verb (used without object), squibbed, squib·bing.
- to be afraid.
- to flee; escape.
verb (used with object), squibbed, squib·bing.
WHO SAID IT: A QUIZ ON PRESIDENTIAL WIT AND WISDOM
Origin of squib
OTHER WORDS FROM squibsquibbish, adjective
Words nearby squib
Example sentences from the Web for squib
The squib had long burnt out by the time we got there; but the sight that met our astonished gaze was magnificent.A Veldt Official|Bertram Mitford
Considering himself insulted by a squib in the Sangamo Journal, Douglas undertook to cane the editor.Stephen A. Douglas|Allen Johnson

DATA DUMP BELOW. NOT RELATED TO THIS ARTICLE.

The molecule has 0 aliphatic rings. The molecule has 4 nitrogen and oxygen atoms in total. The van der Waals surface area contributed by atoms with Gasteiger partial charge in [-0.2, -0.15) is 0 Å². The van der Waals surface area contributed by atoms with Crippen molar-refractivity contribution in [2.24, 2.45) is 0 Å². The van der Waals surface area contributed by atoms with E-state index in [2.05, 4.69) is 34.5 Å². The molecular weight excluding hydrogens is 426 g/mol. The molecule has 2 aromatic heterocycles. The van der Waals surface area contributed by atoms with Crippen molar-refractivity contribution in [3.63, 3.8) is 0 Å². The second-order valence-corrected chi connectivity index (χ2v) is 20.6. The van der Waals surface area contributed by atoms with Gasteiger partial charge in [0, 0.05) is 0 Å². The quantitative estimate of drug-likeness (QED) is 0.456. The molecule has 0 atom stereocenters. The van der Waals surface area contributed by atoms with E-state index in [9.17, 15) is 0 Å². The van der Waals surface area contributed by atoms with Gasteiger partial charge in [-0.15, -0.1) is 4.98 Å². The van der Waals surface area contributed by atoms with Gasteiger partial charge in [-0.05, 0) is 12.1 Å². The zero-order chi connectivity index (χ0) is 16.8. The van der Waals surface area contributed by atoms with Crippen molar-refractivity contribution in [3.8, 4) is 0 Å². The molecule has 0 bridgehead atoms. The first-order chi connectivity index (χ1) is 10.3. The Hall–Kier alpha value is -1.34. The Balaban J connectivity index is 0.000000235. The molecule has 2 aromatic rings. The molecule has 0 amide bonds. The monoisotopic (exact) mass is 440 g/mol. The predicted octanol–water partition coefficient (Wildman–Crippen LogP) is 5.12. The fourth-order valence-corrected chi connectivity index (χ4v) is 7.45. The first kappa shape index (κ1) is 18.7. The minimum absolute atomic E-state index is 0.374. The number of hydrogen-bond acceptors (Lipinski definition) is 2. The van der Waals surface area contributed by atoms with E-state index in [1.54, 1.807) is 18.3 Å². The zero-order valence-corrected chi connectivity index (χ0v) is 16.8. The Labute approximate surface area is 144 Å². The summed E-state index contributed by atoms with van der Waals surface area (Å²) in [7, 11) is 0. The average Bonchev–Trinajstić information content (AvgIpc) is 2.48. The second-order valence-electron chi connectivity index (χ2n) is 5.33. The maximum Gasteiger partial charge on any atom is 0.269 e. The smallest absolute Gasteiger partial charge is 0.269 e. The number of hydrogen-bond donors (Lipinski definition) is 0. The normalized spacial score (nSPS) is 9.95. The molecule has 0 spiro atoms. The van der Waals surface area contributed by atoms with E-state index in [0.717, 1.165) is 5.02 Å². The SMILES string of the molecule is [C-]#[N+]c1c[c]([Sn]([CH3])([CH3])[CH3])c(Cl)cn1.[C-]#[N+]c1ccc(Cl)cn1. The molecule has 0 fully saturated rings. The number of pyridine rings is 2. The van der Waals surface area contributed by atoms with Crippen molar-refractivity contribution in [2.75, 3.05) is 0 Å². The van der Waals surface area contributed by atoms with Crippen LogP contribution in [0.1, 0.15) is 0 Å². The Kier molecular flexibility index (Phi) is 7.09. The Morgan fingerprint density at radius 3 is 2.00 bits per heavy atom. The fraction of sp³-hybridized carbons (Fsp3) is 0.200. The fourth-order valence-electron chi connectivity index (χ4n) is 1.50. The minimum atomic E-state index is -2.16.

The squib scandalized some grave people, who wrote severe admonitions to the editor.A Budget of Paradoxes, Volume I (of II)|Augustus De Morgan
"Let me make a squib too, Francie," he begged, squatting down on the mattress beside his host.Soldier Rigdale|Beulah Marie Dix
This squib was published in Florence, and at once aroused the hostility of the Della Cruscans.Roman Mosaics|Hugh Macmillan